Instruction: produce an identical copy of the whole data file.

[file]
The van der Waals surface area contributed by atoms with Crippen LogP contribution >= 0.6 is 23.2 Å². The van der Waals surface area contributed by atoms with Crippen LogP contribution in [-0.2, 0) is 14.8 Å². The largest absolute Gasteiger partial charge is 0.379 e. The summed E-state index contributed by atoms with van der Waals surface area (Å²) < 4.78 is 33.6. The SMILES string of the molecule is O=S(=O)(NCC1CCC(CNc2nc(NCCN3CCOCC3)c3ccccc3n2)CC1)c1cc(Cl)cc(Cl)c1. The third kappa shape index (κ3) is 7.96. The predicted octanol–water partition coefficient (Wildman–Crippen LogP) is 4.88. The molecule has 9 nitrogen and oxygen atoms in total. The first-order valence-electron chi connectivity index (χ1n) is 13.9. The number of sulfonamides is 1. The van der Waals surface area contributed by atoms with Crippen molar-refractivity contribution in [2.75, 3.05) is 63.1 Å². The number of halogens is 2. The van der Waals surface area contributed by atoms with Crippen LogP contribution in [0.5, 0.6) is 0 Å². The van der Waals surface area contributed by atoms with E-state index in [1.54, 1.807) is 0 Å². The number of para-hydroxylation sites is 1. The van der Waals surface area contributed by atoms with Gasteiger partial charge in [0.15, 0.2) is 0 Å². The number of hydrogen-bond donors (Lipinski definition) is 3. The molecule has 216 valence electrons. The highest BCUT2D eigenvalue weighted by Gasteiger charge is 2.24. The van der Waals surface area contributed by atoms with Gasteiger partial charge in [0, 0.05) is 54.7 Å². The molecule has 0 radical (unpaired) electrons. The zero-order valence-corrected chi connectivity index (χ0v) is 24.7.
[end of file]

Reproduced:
The van der Waals surface area contributed by atoms with Crippen LogP contribution >= 0.6 is 23.2 Å². The van der Waals surface area contributed by atoms with Crippen LogP contribution in [-0.2, 0) is 14.8 Å². The largest absolute Gasteiger partial charge is 0.379 e. The summed E-state index contributed by atoms with van der Waals surface area (Å²) < 4.78 is 33.6. The SMILES string of the molecule is O=S(=O)(NCC1CCC(CNc2nc(NCCN3CCOCC3)c3ccccc3n2)CC1)c1cc(Cl)cc(Cl)c1. The third kappa shape index (κ3) is 7.96. The predicted octanol–water partition coefficient (Wildman–Crippen LogP) is 4.88. The molecule has 9 nitrogen and oxygen atoms in total. The first-order valence-electron chi connectivity index (χ1n) is 13.9. The number of sulfonamides is 1. The van der Waals surface area contributed by atoms with Crippen molar-refractivity contribution in [2.75, 3.05) is 63.1 Å². The number of halogens is 2. The van der Waals surface area contributed by atoms with Crippen LogP contribution in [0.5, 0.6) is 0 Å². The van der Waals surface area contributed by atoms with E-state index in [1.54, 1.807) is 0 Å². The number of para-hydroxylation sites is 1. The van der Waals surface area contributed by atoms with Gasteiger partial charge in [0.15, 0.2) is 0 Å². The number of hydrogen-bond donors (Lipinski definition) is 3. The molecule has 216 valence electrons. The highest BCUT2D eigenvalue weighted by Gasteiger charge is 2.24. The van der Waals surface area contributed by atoms with Gasteiger partial charge in [0, 0.05) is 54.7 Å². The molecule has 0 radical (unpaired) electrons. The zero-order valence-corrected chi connectivity index (χ0v) is 24.7.